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Old 07-21-2011   #31
Abron Cabron
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Santa Fe, Nuevo Mexico
Paddling Since: 1999
Join Date: Nov 2004
Posts: 594
Damn, Glad you're ok Chris. thats some heavy shit. Good friends are the best thing in the world, (besides women, wine, song and beautiful babies) :]

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Old 07-21-2011   #32
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Copper Mountain, Colorado
Paddling Since: 2005
Join Date: Jun 2010
Posts: 288
I too paddle the burn, and absolutely stand by its performance. Did you have a foam block between your feet and the plastic foothold? or were your feet bracing on the plastic itself? My diesel 80(and L burn) has the same exact style of metal lock-in holes to a plastic block.

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Old 07-22-2011   #33
C B, Colorado
Paddling Since: 1992
Join Date: Aug 2004
Posts: 29

I got the Burn from Chris Menges,I was the third owner in a couple weeks but thats another long story. It is a 2010 model. Chris and I are about the same weight but I'm a couple inches taller. He had put the standard couple of inches of foam from the outfit package that you receive when you get the boat. Cut to fit tightly as always. Foam was rip out during the ordeal. Honestly we have talked about how the foot got trap but can not figure it out.
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Old 07-22-2011   #34
Denver, Colorado
Paddling Since: 2004
Join Date: Apr 2004
Posts: 3,097
Lots of boats (dagger, LL, Pyranha) have the metal side rail design for the bulkhead. Its not clear if the foot was wedged, and the act of getting it out bent up the metal, or of the metal got bent first by a hit or dent to the nose somehow (or maybe combo). This seems to be a pretty rare incident, but still it makes you think about the entrapment hazards in your own boat. I have heard a few similar stories about peoples shoes getting caught up in bulkhead screws or hardware.

You could take the metal rail system out and simply foam the bulkhead out I guess. I have a jackson villain, and they did away with the metal side rails, so there is potentially less to get your legs snagged on (I like the jackson bulkhead design). The center pillars could get damaged and potentially block exit, so I don't think that there is a system that is 100% fool proof.

When you guys get time it would be interesting to hear more about how and where you got the ropes on the boat and what the rescue process was (ie what was successful and what wasn't). The hazard to avoid is great info. I also think we can learn a lot from what you guys did in such a technical rescue.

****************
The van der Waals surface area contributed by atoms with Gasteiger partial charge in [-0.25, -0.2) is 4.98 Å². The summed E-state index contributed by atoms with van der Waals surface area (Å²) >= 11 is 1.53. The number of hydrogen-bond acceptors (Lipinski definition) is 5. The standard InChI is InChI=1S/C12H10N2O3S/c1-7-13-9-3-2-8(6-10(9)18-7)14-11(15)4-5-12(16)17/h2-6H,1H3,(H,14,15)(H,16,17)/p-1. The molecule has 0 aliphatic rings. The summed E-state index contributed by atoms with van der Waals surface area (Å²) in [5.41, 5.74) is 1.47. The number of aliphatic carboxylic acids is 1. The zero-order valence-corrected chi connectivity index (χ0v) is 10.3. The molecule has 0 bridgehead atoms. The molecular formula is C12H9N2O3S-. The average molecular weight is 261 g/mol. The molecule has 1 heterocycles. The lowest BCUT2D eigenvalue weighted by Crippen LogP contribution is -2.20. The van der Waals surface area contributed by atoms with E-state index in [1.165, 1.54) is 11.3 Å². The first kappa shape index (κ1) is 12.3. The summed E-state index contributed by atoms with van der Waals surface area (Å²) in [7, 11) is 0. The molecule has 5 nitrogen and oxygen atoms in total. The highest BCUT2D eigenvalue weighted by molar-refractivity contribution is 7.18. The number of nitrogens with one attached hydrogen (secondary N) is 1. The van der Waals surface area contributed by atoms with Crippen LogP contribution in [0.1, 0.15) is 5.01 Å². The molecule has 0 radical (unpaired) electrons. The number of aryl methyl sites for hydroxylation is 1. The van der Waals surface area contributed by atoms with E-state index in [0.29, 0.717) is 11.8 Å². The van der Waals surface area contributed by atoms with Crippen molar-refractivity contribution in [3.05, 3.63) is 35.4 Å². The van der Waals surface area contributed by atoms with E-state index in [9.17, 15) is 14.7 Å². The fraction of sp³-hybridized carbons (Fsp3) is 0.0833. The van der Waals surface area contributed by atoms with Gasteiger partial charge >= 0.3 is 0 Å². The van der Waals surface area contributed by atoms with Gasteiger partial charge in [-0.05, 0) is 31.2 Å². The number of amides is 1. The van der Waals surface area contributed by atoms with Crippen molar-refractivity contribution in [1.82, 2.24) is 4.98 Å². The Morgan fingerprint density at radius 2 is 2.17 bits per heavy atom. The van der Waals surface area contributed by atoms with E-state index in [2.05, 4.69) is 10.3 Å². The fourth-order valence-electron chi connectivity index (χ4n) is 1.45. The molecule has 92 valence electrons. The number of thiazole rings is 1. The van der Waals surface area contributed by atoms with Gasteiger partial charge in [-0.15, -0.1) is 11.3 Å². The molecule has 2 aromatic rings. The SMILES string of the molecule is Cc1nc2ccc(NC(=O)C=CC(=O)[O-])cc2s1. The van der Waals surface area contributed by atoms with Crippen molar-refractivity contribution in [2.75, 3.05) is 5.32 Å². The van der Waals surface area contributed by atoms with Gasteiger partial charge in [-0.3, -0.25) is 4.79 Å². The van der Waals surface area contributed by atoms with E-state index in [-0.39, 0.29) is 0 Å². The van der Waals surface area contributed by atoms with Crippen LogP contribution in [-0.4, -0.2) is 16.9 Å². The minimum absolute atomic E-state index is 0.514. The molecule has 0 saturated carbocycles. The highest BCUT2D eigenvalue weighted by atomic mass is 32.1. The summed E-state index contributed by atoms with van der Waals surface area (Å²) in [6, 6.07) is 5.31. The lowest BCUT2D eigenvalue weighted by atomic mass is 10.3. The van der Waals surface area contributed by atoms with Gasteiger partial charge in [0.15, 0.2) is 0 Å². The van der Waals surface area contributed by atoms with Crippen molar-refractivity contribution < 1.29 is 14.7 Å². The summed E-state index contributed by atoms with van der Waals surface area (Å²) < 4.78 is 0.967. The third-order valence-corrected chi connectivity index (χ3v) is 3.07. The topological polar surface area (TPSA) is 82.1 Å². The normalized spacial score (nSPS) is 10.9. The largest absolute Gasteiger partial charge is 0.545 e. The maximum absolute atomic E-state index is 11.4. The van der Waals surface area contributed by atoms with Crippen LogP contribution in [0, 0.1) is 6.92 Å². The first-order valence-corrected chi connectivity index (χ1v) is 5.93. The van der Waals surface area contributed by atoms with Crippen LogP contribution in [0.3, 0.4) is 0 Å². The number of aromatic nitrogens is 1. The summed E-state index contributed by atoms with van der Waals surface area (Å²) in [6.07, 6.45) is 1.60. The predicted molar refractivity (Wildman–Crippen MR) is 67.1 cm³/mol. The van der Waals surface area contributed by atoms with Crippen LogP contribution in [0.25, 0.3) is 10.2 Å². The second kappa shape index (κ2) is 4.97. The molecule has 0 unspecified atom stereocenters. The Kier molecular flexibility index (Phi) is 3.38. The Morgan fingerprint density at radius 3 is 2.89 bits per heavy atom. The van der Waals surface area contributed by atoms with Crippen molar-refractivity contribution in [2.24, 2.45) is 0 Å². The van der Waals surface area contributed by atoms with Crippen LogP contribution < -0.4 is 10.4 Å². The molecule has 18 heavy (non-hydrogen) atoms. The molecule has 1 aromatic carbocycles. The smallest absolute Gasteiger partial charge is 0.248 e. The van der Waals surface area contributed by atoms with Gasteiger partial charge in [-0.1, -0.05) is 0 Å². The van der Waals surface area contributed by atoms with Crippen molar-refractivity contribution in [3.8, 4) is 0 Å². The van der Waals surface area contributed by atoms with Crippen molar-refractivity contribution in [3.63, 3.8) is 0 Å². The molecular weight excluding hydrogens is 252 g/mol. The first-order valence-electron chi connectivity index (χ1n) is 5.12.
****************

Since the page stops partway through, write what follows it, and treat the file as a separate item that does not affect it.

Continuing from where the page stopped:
Thanks for sharing the info with the community.
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Old 07-22-2011   #35
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Join Date: Oct 2003
Posts: 787
Hey Ian,

We are still gonna do the accident/rescue report including the above info you requested. Might not be untill next week though. (Should I post it here or do it as a new thread?)

Re bulkheads - No idea how this happened but after seeing this I am gonna gorilla tape those metal bulkhead runners to the plastic of the boat as well as taping the small gaps between my bulkhead foam and the boat so that there is no place for a foot to slip through.

If the leg had not been caught up, all of this would have never gone down - it would have been a quick swim (with energy) to an eddy and then a boat recovery.
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Old 07-22-2011   #36
Land of Lovin, Colorado
Paddling Since: 2006
Join Date: Jun 2007
Posts: 1,449
Did the boat have a piton dent in the front when you got out? I am wondering if the straps folded in when you pitoned if you hit hard enough to bend the plastic and deform the metal upon impact then got stuck. That looks horrifying - what is left of your bulkhead.
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Old 07-22-2011   #37
C B, Colorado
Paddling Since: 1992
Join Date: Aug 2004
Posts: 29
I didn't see the boat after the fact. When i saw it the next day it looked like any other creek boat. fine with scratches.
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Old 07-22-2011   #38
Durango, Colorado
Join Date: Apr 2011
Posts: 5
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Old 07-22-2011   #39
lookout mnt., Colorado
Paddling Since: 1989
Join Date: Feb 2008
Posts: 148
don't buy any more boat's that Springer's fat ass has been in!
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Old 07-22-2011   #40
Big Sky, Montana
Paddling Since: 1995
Join Date: Jun 2011
Posts: 81
That's funny, Springer's fat ass! Talk about booty beers...

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